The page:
In this weekend's New York Times book review, Steve Pinker reviews a set of essays by Malcolm Gladwell, and notes he mentions an “igon value” at one point, referring to an eigenvalue, which seems like an obvious error for the New Yorker's famous fact checkers to catch. Clearly, Gladwell talks to experts about a lot of things he does not really understand, and is able to create stories people find interesting, me included. But at the end of the day, it is important to be correct, and there, Gladwell is often comes up short.
The banalities come from a gimmick that can be called the Straw We. First Gladwell disarmingly includes himself and the reader in a dubious consensus — for example, that “we” believe that jailing an executive will end corporate malfeasance, or that geniuses are invariably self-made prodigies or that eliminating a risk can make a system 100 percent safe. He then knocks it down with an ambiguous observation, such as that “risks are not easily manageable, accidents are not easily preventable.” As a generic statement, this is true but trite: of course many things can go wrong in a complex system, and of course people sometimes trade off safety for cost and convenience (we don’t drive to work wearing crash helmets in Mack trucks at 10 miles per hour). But as a more substantive claim that accident investigations are meaningless “rituals of reassurance” with no effect on safety, or that people have a “fundamental tendency to compensate for lower risks in one area by taking greater risks in another,” it is demonstrably false.The straw man argument is popular because it is effective, and I would say is the dominant rhetorical ploy.
The common thread in Gladwell’s writing is a kind of populism, which seeks to undermine the ideals of talent, intelligence and analytical prowess in favor of luck, opportunity, experience and intuition.
Readers have much to learn from Gladwell the journalist and essayist. But when it comes to Gladwell the social scientist, they should watch out for those igon values.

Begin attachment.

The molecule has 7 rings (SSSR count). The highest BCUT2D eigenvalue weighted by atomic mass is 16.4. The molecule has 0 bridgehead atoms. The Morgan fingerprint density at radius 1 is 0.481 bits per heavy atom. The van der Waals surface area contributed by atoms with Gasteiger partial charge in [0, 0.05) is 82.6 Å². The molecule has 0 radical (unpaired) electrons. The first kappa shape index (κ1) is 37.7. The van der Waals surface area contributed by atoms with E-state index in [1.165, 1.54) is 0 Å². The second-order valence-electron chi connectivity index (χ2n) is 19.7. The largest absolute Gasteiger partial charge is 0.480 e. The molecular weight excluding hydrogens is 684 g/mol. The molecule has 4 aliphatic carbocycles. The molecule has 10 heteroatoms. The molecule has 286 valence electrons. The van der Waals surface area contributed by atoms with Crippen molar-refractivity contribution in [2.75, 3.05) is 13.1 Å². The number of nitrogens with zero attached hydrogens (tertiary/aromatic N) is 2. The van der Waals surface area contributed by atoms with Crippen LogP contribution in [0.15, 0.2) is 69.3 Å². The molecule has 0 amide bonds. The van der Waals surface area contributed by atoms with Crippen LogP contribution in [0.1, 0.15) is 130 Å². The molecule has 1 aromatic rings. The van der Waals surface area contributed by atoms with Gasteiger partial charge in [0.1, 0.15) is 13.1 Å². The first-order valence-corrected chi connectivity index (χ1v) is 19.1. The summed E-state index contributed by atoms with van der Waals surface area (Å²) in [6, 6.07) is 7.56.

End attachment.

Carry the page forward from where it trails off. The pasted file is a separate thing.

Gladwell's more fundamental point is that "talent, intelligence and analytical prowess" are necessary but not sufficient conditions for success. The myth of achievement gets recycled because successful people, while often talented, tend to interact with other successful people. That group likes to believe that luck did not play a significant role in the arch of their lives, and they're the ones who drive the social narrative.
"a little innacuracy" is a cute way to start, but I still feel the need for small explanation ... the spelling is "inaccuracy"!!
It's Eegonvalue, Falkensteen.
@Anonymous at 10:41am
What you disparage as a "myth" is nothing of the kind. The fact remains that without talented, intelligent people we would be living in mud huts. Some of us are able accept that others are better than us and be thankful that they exist. Others rationalize their hatred and resentment in esoteric theories and explanations to hide the nature of their emotions. The elements of luck and accident apply equally to the stupid and the smart so its a wash any way. Funny how the smart people are more "lucky".
Pinker is the absolute best!
Anonymous at 8:29
If luck and accident affect all equally why are the children of the poor generally poorer than the children of the rich. Myth of the American Dream?
@Anon at 6:26pm
If you and your ilk had your way then the children of the smart would live in the *best* mud hut and the children of the poor would just live in the mud. That said, I think we could do better to correlate the rich with the smart but we don't live under capitalism yet.
@8:29 - reading comprehension fail.
Pinker and Gladwell got themselves into quite a little tiff about pro football, about which apparently neither knows anything.
It's great fun watching intellectual powerhouse experts go so far outside their fields to get into a kitten fight like this.
(I was waiting for Krugman to intervene...)
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